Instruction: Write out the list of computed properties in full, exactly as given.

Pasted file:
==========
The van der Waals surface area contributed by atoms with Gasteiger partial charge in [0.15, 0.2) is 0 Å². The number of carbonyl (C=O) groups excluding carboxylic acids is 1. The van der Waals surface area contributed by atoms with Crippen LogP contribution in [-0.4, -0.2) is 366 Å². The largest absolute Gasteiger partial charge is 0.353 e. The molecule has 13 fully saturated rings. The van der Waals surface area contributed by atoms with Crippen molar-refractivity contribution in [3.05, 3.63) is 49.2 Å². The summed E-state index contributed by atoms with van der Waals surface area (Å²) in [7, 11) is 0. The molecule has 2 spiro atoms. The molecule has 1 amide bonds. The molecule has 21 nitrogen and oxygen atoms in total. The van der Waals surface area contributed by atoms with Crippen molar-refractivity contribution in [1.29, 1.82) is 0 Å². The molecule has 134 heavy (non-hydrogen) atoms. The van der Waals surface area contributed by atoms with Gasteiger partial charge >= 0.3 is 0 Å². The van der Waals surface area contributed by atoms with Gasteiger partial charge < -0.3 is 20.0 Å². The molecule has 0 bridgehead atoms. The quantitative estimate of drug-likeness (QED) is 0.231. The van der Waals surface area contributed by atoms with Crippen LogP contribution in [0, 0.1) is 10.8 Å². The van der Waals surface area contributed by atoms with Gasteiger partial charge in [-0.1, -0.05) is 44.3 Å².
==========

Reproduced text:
The van der Waals surface area contributed by atoms with Gasteiger partial charge in [0.15, 0.2) is 0 Å². The number of carbonyl (C=O) groups excluding carboxylic acids is 1. The van der Waals surface area contributed by atoms with Crippen LogP contribution in [-0.4, -0.2) is 366 Å². The largest absolute Gasteiger partial charge is 0.353 e. The molecule has 13 fully saturated rings. The van der Waals surface area contributed by atoms with Crippen molar-refractivity contribution in [3.05, 3.63) is 49.2 Å². The summed E-state index contributed by atoms with van der Waals surface area (Å²) in [7, 11) is 0. The molecule has 2 spiro atoms. The molecule has 1 amide bonds. The molecule has 21 nitrogen and oxygen atoms in total. The van der Waals surface area contributed by atoms with Crippen molar-refractivity contribution in [1.29, 1.82) is 0 Å². The molecule has 134 heavy (non-hydrogen) atoms. The van der Waals surface area contributed by atoms with Gasteiger partial charge >= 0.3 is 0 Å². The van der Waals surface area contributed by atoms with Gasteiger partial charge < -0.3 is 20.0 Å². The molecule has 0 bridgehead atoms. The quantitative estimate of drug-likeness (QED) is 0.231. The van der Waals surface area contributed by atoms with Crippen LogP contribution in [0, 0.1) is 10.8 Å². The van der Waals surface area contributed by atoms with Gasteiger partial charge in [-0.1, -0.05) is 44.3 Å².